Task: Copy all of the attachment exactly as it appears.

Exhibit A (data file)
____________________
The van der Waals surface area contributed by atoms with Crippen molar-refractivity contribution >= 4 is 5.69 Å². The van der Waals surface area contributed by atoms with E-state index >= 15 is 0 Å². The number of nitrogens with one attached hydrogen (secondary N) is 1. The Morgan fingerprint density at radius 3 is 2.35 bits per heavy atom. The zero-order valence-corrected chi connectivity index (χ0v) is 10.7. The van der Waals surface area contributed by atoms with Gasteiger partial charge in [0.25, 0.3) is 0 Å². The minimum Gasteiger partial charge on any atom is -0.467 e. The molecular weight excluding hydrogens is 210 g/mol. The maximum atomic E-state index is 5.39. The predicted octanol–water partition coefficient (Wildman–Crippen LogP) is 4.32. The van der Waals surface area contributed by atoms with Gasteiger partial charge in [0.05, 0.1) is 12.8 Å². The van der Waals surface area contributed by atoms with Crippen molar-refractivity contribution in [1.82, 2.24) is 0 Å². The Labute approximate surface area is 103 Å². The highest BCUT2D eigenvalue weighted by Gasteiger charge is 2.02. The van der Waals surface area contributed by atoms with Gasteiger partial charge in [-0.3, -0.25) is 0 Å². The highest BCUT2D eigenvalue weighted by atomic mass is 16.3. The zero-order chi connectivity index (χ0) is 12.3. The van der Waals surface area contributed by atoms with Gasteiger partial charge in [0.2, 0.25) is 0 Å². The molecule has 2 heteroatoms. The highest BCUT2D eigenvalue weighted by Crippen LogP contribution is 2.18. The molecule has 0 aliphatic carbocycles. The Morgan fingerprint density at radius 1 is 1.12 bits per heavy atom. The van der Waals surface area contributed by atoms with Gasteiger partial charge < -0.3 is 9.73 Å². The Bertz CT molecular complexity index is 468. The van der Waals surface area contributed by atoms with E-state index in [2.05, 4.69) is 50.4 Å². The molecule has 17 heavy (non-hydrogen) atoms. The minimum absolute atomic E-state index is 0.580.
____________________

The van der Waals surface area contributed by atoms with Crippen molar-refractivity contribution >= 4 is 5.69 Å². The van der Waals surface area contributed by atoms with E-state index >= 15 is 0 Å². The number of nitrogens with one attached hydrogen (secondary N) is 1. The Morgan fingerprint density at radius 3 is 2.35 bits per heavy atom. The zero-order valence-corrected chi connectivity index (χ0v) is 10.7. The van der Waals surface area contributed by atoms with Gasteiger partial charge in [0.25, 0.3) is 0 Å². The minimum Gasteiger partial charge on any atom is -0.467 e. The molecular weight excluding hydrogens is 210 g/mol. The maximum atomic E-state index is 5.39. The predicted octanol–water partition coefficient (Wildman–Crippen LogP) is 4.32. The van der Waals surface area contributed by atoms with Gasteiger partial charge in [0.05, 0.1) is 12.8 Å². The van der Waals surface area contributed by atoms with Crippen molar-refractivity contribution in [1.82, 2.24) is 0 Å². The Labute approximate surface area is 103 Å². The highest BCUT2D eigenvalue weighted by Gasteiger charge is 2.02. The van der Waals surface area contributed by atoms with Gasteiger partial charge in [-0.3, -0.25) is 0 Å². The highest BCUT2D eigenvalue weighted by atomic mass is 16.3. The zero-order chi connectivity index (χ0) is 12.3. The van der Waals surface area contributed by atoms with Gasteiger partial charge in [0.2, 0.25) is 0 Å². The molecule has 2 heteroatoms. The highest BCUT2D eigenvalue weighted by Crippen LogP contribution is 2.18. The molecule has 0 aliphatic carbocycles. The Morgan fingerprint density at radius 1 is 1.12 bits per heavy atom. The van der Waals surface area contributed by atoms with Gasteiger partial charge < -0.3 is 9.73 Å². The Bertz CT molecular complexity index is 468. The van der Waals surface area contributed by atoms with E-state index in [2.05, 4.69) is 50.4 Å². The molecule has 17 heavy (non-hydrogen) atoms. The minimum absolute atomic E-state index is 0.580.